Retail food establishments and vending machine operators not otherwise subject to the provisions of section 4205 of the Patient Protection and Affordable Care Act of 2010 (PPACA) (P.L. 111-158) may voluntarily elect to become subject to them, according to the FDA, pending promulgation of regulations. PPACA amends section 403 of the FDC Act by requiring chain restaurants and similar retail food establishments with 20 or more locations doing business under the same name and offering for sale substantially the same menu items to disclose nutrient content information for standard menu items appearing on restaurant menus and menu boards. Restaurants with less than 20 locations may choose to voluntarily register, although they are not required to do so. Restaurants who do not voluntarily register will be subject to state and local nutrition and labeling regulations, which may not mirror the new federal laws, but by registering the entities would only be subject to the federal requirements. Vending machine operators would have the ability to avoid local requirements as PPACA expressly provides that no state or locality may have a requirement concerning vending machines that is not “identical to” the federal requirements, regardless of how many vending machines the operator owns or operates. Vending machine operators are still encouraged to voluntarily register.
The FDA will begin accepting voluntary registration on July 21, 2010, and registration must be completed on an annual basis. Authorized officials for restaurants and similar retail food establishments who wish to register must provide the FDA with the required information including: (1) the name, address, phone number, e-mail address, and contact information for the authorized official; (2) all trade names the restaurant or similar retail food establishment uses; and (3) certification that the information submitted is true and accurate, that the person or firm submitting it is authorized to do so, and that each registered restaurant or similar retail food establishment will be subject to the requirements of section 4205. Similar information for vending machine operators must be submitted, including the location of each vending machine operated by the registrant. FDA Notice, ¶43,916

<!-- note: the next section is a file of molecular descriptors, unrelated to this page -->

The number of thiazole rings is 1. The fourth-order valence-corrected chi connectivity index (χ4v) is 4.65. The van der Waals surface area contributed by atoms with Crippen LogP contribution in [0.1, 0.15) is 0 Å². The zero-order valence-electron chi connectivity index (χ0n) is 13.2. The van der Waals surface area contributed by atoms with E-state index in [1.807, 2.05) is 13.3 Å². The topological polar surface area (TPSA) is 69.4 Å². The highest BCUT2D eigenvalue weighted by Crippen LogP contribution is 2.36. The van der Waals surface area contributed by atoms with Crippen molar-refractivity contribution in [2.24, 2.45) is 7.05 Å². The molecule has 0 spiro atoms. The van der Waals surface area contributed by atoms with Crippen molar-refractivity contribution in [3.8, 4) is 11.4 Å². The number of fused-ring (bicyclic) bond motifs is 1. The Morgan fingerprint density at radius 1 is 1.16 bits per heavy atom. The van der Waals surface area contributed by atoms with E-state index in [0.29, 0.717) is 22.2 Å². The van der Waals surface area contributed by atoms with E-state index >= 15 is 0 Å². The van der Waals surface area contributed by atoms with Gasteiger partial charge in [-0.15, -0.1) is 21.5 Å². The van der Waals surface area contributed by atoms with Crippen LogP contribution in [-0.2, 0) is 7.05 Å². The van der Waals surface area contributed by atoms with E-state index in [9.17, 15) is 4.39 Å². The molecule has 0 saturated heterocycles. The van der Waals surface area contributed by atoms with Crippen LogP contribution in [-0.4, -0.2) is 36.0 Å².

Reportable Food Registry experiences discussed
A report discussing the FDA’s early experience with the Reportable Food Registry which opened in September of 2009, was published by the agency. Titled “A New Approach to Targeting Inspection Resources and Identifying Patterns of Adulteration: The Reportable Food Registry,” the report highlights the effects of the registry through March 31, 2010. The registry was created in 2007 and required the FDA to establish an electronic portal through which reports regarding instances of reportable food must be submitted to the FDA within 24 hours by responsible parties. These reports may be: (1) primary, the initial submission about a reportable food; or (2) subsequent, a report by either a supplier or a recipient of a food or food ingredient for which a primary report has been submitted. The registry covers all human and animal food and feed including pet food regulated by the FDA except infant formula and dietary supplements.
From September 8, 2009, to March 31, 2010, the registry logged entries in 11 different commodity categories regarding hydrolyzed vegetable protein (HVP), and resulted in 117 products containing contaminated HVP being recalled. The registry was also used successfully when a food manufacturing facility submitted a report notifying the FDA that two nationally distributed prepared side dishes had been inadvertently produced with an ingredient containing sulfites, which were not mentioned on the labels, and within three days the electronic portal received 108 subsequent reports from facilities that had received the implicated products. The manufacturers initiated a voluntary recall and no adverse events were reported. The registry had 2055 total submissions which contained 211 non-reportable submissions that dealt with drugs or foods under the U.S. Department of Agriculture’s jurisdiction. Thirty-seven percent of submissions dealt with Salmonella contamination, 35 percent dealt with undeclared allergens and 2 percent involved foreign object contamination.  Full text of the FDA’s report is available at ¶400,034. FDA Notice, ¶43,917

Shell egg Salmonella prevention draft guidance published
A draft guidance titled “Prevention of Salmonella Enteritidis in Shell Eggs During Production, Storage, and Transportation” published by the FDA provides information to egg producers on how to comply with certain provisions contained in the FDA’s final rule on shell egg safety, including how to implement Salmonella enteritidis (SE) prevention measures, how to sample for SE, and how to maintain records documenting compliance with the final rule. The agency recommends that multiple farms should not share equipment, but farms that do so should be thoroughly cleaned and disinfected. Additionally, only clean and disinfected crates, egg cartons, pallets, and other equipment should be brought onto a farm, and business should only be conducted with other companies that also have high biosecurity standards. FDA Notice, ¶42,047